Public Release: 6-Jul-2017
Heart of matter studies resonate with award winner
Raul Briceno was presented with the 2017 Kenneth G. Wilson Award for Excellence in Lattice Field Theory on June 22. The award citation noted his 'groundbreaking contributions to the study of resonances using lattice QCD.'
International Symposium on Lattice Field Theory, DOE/Office of Science

Contact: Kandice Carter
kcarter@jlab.org
757-269-7263
DOE/Thomas Jefferson National Accelerator Facility

Public Release: 5-Jul-2017
Computing takes the prize
It's not unusual for anyone to shop online at Amazon, but one young scientist went to the website looking for more than a favorite book. University of Connecticut Postdoctoral Researcher Nobuo Sato plans to conduct theoretical research in nuclear physics using the online retailer's computing services, and he has been awarded the 2017 JSA Postdoctoral Research Grant to do it.
Jefferson Science Associates LLC, DOE/Office of Science

Contact: Kandice Carter
kcarter@jlab.org
757-269-7263
DOE/Thomas Jefferson National Accelerator Facility

Public Release: 5-Jul-2017
Nature Climate Change
Story tips from the Department of Energy's Oak Ridge National Laboratory, July 2017
ORNL-led team integrates Earth systems with human impact data for climate predictions with fewer uncertainties; ORNL to develop secure platform to analyze large health datasets for Dept. of Veterans Affairs; ORNL neutrons used to resolve debate over origins of metallic glass behavior; ORNL studies 3-D printing materials that crosslink without heat; New web-based calculator by ORNL shows energy-savings potential of airtight buildings; ORNL combines 3-D printing with casting to produce multi-material, damage-tolerant components.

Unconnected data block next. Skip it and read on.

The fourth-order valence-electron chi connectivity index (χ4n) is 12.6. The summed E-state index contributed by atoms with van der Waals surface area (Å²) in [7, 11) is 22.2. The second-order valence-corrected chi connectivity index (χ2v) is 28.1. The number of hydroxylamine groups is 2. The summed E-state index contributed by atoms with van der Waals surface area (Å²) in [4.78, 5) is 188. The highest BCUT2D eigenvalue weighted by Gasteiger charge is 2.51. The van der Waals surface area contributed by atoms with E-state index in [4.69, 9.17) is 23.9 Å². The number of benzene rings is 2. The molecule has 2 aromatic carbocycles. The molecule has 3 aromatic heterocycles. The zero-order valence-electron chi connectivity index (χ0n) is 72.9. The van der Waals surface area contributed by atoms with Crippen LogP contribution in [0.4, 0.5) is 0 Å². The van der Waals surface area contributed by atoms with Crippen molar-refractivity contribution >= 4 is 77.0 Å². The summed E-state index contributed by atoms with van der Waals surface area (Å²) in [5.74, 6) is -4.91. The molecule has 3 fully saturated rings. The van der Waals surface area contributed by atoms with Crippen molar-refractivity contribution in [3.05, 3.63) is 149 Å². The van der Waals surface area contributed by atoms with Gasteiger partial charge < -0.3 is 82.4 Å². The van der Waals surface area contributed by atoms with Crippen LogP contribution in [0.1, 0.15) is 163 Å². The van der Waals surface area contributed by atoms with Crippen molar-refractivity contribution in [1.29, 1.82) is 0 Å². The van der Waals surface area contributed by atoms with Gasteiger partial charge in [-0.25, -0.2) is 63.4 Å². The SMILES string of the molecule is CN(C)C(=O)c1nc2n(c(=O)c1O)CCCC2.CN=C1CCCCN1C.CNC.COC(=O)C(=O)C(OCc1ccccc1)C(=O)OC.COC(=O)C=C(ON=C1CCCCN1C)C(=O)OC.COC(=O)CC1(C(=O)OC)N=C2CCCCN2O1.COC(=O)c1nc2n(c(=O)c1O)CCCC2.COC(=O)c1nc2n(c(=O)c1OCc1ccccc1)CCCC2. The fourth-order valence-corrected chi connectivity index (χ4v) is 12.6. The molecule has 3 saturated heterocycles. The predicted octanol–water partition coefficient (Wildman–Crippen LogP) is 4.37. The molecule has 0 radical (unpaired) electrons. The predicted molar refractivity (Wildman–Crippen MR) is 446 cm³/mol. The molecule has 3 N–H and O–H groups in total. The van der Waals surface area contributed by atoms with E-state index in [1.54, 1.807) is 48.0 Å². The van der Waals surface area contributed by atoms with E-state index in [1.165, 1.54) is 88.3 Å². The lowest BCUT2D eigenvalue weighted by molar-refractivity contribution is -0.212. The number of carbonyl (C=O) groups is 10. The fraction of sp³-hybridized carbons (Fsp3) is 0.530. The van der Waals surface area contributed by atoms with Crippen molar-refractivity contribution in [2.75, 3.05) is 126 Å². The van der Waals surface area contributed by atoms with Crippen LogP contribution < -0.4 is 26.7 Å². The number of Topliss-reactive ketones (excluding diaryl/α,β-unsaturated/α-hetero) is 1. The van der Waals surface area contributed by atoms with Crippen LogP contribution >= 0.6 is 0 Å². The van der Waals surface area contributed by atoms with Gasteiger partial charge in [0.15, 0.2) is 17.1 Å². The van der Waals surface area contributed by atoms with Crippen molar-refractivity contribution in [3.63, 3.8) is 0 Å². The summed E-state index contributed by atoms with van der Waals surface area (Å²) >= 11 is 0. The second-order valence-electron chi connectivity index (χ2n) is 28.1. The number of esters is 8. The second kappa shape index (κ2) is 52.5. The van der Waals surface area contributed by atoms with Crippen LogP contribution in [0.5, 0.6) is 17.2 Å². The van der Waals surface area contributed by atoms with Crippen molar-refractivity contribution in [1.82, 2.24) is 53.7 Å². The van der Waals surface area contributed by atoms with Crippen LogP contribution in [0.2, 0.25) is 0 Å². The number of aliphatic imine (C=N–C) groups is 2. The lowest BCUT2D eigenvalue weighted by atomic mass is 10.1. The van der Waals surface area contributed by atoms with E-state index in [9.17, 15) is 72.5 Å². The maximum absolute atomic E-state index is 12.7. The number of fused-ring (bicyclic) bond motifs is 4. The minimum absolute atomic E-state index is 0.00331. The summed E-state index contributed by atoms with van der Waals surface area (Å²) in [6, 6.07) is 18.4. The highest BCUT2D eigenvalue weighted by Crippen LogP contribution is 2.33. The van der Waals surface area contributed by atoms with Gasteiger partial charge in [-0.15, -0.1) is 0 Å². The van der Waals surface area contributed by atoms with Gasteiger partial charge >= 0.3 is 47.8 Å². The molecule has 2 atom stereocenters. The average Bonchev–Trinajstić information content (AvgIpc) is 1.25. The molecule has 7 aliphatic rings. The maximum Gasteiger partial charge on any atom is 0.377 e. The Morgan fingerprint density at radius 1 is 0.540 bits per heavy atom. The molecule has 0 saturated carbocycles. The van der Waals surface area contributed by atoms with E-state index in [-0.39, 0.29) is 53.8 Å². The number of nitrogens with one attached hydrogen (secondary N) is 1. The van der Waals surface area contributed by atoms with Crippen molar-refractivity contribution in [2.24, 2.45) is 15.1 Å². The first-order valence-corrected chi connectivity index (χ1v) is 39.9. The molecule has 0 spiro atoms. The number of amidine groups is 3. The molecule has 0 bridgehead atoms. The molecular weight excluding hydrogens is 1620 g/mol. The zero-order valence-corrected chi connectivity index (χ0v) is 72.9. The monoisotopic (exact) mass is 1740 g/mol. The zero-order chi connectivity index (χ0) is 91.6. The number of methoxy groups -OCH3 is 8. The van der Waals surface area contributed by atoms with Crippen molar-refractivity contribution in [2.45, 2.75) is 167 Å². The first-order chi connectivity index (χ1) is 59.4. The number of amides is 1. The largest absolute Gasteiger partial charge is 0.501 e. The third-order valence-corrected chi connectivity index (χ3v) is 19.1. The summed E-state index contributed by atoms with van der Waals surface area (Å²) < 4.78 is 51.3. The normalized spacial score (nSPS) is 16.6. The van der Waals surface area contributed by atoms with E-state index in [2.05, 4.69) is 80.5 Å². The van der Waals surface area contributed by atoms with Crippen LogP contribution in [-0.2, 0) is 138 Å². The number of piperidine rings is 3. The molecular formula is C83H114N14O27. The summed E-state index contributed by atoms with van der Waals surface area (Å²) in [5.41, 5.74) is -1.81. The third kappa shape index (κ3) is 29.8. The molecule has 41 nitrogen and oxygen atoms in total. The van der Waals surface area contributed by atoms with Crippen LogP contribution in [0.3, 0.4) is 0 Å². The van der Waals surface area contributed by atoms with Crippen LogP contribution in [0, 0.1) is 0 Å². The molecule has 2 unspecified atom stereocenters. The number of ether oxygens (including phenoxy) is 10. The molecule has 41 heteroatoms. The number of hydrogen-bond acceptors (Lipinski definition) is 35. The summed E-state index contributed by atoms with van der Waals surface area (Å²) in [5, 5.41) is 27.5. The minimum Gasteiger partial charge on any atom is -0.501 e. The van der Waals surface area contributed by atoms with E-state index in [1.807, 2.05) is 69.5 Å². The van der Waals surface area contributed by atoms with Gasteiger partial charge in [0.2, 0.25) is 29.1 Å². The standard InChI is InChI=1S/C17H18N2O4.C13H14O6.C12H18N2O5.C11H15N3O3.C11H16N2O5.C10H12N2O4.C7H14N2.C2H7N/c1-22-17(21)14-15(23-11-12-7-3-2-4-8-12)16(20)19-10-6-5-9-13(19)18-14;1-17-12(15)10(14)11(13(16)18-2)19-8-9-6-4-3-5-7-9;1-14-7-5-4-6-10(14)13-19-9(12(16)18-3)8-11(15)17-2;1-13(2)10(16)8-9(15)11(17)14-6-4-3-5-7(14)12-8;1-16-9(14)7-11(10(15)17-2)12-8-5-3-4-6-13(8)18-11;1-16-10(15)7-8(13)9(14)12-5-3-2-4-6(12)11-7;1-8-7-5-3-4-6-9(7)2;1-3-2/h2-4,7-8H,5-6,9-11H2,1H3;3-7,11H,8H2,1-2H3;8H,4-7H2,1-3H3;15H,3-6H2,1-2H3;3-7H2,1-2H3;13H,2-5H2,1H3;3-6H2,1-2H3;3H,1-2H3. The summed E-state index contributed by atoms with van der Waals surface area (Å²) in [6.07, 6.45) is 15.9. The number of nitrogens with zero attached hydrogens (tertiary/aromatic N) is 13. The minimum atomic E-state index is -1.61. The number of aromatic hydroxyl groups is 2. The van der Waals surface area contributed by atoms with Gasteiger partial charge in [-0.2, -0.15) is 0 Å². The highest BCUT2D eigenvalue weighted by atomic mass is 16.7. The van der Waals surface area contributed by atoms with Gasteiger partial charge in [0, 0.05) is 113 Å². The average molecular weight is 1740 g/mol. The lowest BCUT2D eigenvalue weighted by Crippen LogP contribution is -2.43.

Department of Energy

Contact: Sara Shoemaker
shoemakerms@ornl.gov
865-576-9219
DOE/Oak Ridge National Laboratory

Public Release: 23-Jun-2017
Cut US commercial building energy use 29 percent with widespread controls
The US could slash its energy use by the equivalent of what is currently used by 12 to 15 million Americans if commercial buildings fully used energy-efficiency controls nationwide.
DOE/Office of Energy Efficiency and Renewable Energy

Contact: Franny White
franny.white@pnnl.gov
509-375-6904
DOE/Pacific Northwest National Laboratory

Public Release: 15-Jun-2017
DOE awards six research contracts totaling $258 million to boost US exascale technology
Today US Secretary of Energy Rick Perry announced that six leading US technology companies will receive funding from the Department of Energy's Exascale Computing Project (ECP) as part of its new PathForward program, accelerating the research necessary to deploy the nation's first exascale supercomputers.
DOE/Office of Science

Contact: DOE Public Affairs
doenews@hq.doe.gov
202-586-4940
DOE/US Department of Energy

Public Release: 12-Jun-2017
Proceedings of the National Academy of Sciences